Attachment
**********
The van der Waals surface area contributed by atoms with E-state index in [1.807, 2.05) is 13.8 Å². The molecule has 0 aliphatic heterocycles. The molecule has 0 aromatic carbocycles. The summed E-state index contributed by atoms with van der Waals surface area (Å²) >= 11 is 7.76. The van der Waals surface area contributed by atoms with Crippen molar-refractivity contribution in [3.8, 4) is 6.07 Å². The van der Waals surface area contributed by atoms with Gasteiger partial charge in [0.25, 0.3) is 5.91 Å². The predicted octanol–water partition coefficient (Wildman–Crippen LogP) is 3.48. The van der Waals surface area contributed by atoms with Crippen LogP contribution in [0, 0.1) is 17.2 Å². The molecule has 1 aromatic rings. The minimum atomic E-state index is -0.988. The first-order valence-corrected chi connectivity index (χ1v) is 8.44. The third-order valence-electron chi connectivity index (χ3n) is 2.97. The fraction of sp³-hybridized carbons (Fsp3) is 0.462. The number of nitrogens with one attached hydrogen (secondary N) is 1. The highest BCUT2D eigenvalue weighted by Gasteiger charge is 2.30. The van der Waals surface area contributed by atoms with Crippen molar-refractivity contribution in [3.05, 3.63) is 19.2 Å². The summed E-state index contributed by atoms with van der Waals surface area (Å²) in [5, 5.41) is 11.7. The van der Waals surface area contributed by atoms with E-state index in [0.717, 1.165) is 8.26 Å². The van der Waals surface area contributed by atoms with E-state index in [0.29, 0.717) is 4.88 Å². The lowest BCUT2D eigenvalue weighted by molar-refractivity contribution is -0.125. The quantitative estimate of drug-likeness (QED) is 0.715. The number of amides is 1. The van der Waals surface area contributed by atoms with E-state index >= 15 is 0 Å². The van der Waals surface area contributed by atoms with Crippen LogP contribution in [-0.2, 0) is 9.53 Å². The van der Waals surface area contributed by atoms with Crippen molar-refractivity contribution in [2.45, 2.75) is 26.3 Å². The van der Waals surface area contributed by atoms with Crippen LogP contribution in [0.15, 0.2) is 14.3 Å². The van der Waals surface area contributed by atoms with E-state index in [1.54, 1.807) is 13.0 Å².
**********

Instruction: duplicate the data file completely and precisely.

The van der Waals surface area contributed by atoms with E-state index in [1.807, 2.05) is 13.8 Å². The molecule has 0 aliphatic heterocycles. The molecule has 0 aromatic carbocycles. The summed E-state index contributed by atoms with van der Waals surface area (Å²) >= 11 is 7.76. The van der Waals surface area contributed by atoms with Crippen molar-refractivity contribution in [3.8, 4) is 6.07 Å². The van der Waals surface area contributed by atoms with Gasteiger partial charge in [0.25, 0.3) is 5.91 Å². The predicted octanol–water partition coefficient (Wildman–Crippen LogP) is 3.48. The van der Waals surface area contributed by atoms with Crippen LogP contribution in [0, 0.1) is 17.2 Å². The molecule has 1 aromatic rings. The minimum atomic E-state index is -0.988. The first-order valence-corrected chi connectivity index (χ1v) is 8.44. The third-order valence-electron chi connectivity index (χ3n) is 2.97. The fraction of sp³-hybridized carbons (Fsp3) is 0.462. The number of nitrogens with one attached hydrogen (secondary N) is 1. The highest BCUT2D eigenvalue weighted by Gasteiger charge is 2.30. The van der Waals surface area contributed by atoms with Crippen molar-refractivity contribution in [3.05, 3.63) is 19.2 Å². The summed E-state index contributed by atoms with van der Waals surface area (Å²) in [5, 5.41) is 11.7. The van der Waals surface area contributed by atoms with E-state index in [0.717, 1.165) is 8.26 Å². The van der Waals surface area contributed by atoms with E-state index in [0.29, 0.717) is 4.88 Å². The lowest BCUT2D eigenvalue weighted by molar-refractivity contribution is -0.125. The quantitative estimate of drug-likeness (QED) is 0.715. The number of amides is 1. The van der Waals surface area contributed by atoms with E-state index >= 15 is 0 Å². The van der Waals surface area contributed by atoms with Crippen LogP contribution in [-0.2, 0) is 9.53 Å². The van der Waals surface area contributed by atoms with Crippen molar-refractivity contribution in [2.45, 2.75) is 26.3 Å². The van der Waals surface area contributed by atoms with Crippen LogP contribution in [0.15, 0.2) is 14.3 Å². The van der Waals surface area contributed by atoms with E-state index in [1.54, 1.807) is 13.0 Å².